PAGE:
Today marked the end of NASA's historic MErcury Surface, Space ENvironment, GEochemistry, and Ranging mission when the spacecraft slammed into the planet's surface after running out of fuel. But as it zoomed danger-close to small planet's surface at a mind-boggling 8,700 miles per hour, MESSENGER managed to beam one last look at the Mercurian landscape back to Earth.
PHOTOS: Mysterious Mercury and Planetary Pareidolia
Captured by the mission's Narrow Angle Camera (NAC) of the Mercury Dual Imaging System (MDIS), this view spans only about 1 mile wide, with a resolution of 2.1 meters per pixel. In the view appears to be a relatively flat terrain dotted with small craters and smooth lumps.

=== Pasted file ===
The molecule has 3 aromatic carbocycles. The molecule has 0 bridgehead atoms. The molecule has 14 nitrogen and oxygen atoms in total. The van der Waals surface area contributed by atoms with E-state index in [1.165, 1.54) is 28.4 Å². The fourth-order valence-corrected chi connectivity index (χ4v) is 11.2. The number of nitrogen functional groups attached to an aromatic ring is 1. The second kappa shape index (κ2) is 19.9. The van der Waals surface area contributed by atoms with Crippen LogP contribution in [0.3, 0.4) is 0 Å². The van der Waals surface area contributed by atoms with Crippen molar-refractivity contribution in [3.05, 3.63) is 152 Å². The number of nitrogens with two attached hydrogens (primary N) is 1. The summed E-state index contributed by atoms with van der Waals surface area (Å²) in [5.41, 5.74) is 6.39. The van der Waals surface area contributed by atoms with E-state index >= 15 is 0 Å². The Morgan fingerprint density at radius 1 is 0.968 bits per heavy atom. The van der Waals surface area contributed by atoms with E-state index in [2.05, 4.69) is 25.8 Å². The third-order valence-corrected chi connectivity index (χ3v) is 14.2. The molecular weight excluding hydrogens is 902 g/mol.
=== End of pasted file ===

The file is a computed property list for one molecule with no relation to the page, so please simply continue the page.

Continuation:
Shortly after this photo was transmitted to NASA's Deep Space Network (DNS) - a collaboration of global radio antennae keeping tabs on the space agency's various robotic missions around the solar system - signal was lost and the probe is assumed to have completed its kamikaze plunge into a ridge to the northeast of a vast crater called "Shakespeare."
More Discovery News coverage of the end of the MESSENGER mission to Mercury:
Forever Farewell: NASA's Mercury Probe is now an Impact Crater This is Where NASA's MESSENGER Mercury Mission Will Die